your need is your glory

One of my favorite places to experience God is in nature. I remember a trip I took with friends to Zion National Park. Standing at the top of Angels Landing (pictured below) I was blown away by the array of colors and vastness of the landscape. It was hard to wrap my mind around the fact that God made this. Such beauty in a broken world made me wonder what this place might have looked like before the Fall. In the history of the world, only Adam got to experience creation in all its perfection. He took in the glorious scenery of the garden with all its sights, smells, and sounds. He walked with God in the cool of the day. It all seemed too good to be true. Then God uttered a statement that I find startling, “It is not good that man should be alone…” (Genesis 2:18).

God tells Adam that he shouldn’t be alone, but how could this be? He’s surrounded by beauty. He has total and complete access to God. But somehow, God was unsatisfied with the intimacy Adam had with him and knew that Adam needed relationship with another image bearer. From this point onward, a central undeniable reality emerges that we need relationship with others. Needing connection with others is part of what it means to be human because we’re made in the image of a relational God. Relationships—whether marriage, friendship, or family—can cause our heart to sing and have the capacity to heal deep wounds. And yet, just like Adam, there are times where we still feel the pain of loneliness.

Loneliness is something I’ve been reflecting on lately. I’m a newer counselor, and the past couple years have been filled with lots of change. New job, new city, new home, new church, new everything. In navigating the newness there’s been times where I’ve felt profoundly lonely, wondering how long it’s going to be this way. How long before things stop feeling new and start feeling the way I long for them to feel: settled, at home, relationally connected. It’s in those moments where I’m confronted with a question: What am I supposed to do with my loneliness?

As I sit with that, I imagine God coming to be with me in the middle of my loneliness. I’ve started to consider how he might look at me, or what words he might say to bring a sense of calm and peace. Imagining his presence has taught me to honor my design and therefore my desire for relationship. Shame wants me turn on my need for others through cynicism or despair. It wants me to deaden my desire and see my neediness and weakness as a problem. But I’m learning to embrace the fact that my need is my glory. That’s what Paul says when he calls us to glorify our neediness and weakness: “But he said to me, “My grace is sufficient for you, for my power is made perfect in weakness. Therefore I will boast all the more gladly about my weaknesses, so that Christ’s power may rest on me.” (2 Corinthians 12:9) He calls it good because God designed us to need others, and being vulnerable enough to go to them with our needs and ask for care brings God great delight.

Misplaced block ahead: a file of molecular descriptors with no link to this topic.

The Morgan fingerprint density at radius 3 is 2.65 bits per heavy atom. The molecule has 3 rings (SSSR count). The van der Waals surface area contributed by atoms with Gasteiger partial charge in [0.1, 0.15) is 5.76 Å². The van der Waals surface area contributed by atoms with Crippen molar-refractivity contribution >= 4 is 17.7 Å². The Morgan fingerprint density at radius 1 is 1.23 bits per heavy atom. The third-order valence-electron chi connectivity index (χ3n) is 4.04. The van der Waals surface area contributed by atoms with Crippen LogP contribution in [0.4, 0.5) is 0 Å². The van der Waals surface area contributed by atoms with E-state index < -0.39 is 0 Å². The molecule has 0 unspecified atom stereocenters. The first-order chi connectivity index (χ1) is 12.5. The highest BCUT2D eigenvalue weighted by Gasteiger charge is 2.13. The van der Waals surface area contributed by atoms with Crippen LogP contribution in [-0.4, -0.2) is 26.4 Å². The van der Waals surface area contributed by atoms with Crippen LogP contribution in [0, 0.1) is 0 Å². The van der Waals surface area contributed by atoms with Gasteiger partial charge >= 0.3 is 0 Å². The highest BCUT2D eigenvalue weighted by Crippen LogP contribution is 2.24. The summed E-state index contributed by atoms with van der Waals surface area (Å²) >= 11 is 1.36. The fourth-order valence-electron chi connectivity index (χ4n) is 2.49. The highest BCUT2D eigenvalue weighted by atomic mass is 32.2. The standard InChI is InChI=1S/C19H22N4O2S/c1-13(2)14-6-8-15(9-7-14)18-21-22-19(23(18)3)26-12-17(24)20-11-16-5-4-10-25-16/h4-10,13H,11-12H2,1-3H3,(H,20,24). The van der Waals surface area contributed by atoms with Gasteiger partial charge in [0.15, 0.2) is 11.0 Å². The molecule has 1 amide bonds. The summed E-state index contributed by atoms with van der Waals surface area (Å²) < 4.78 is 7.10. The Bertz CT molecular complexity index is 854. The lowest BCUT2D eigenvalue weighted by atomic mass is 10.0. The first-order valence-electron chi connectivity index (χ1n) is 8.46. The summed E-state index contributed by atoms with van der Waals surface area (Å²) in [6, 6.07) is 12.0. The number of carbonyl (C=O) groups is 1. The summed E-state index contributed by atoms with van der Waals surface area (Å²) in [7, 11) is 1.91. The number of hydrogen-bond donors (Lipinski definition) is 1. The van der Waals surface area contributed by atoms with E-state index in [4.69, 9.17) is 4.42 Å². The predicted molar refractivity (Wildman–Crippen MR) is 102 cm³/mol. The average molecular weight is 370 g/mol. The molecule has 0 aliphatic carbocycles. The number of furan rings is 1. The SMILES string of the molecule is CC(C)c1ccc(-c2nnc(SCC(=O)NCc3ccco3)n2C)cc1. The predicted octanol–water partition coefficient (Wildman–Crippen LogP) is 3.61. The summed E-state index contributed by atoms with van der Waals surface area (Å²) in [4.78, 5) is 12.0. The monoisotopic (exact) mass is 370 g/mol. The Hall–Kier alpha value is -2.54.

For me, this is still very much a work in progress. Part of me feels deeply uncomfortable with how God has made us to need others, while another part of me sees immense beauty in needing people. Still another part is having to confront dysfunctional ways I try (or don’t try) to get my needs met. But if there’s one thing I’ve learned, it’s this: your need itself is not the issue. It is your glory. It is how God made you. Bless your need for human connection. Go to God with your loneliness and allow him to empower your need for relationship.




Emmett Richardson joined Barnabas Triad in 2021. He earned is MA in counseling from Covenant Theological Seminary and his undergraduate degree from Presbyterian College. Prior to counseling, Emmett spent 5 years working in college ministry.  Emmett is married to Molly and they live in Greensboro with their dog Sophie. Outside of counseling, Emmett enjoys CrossFit, exploring local restaurants and coffee shops, and spending time with friends and family.

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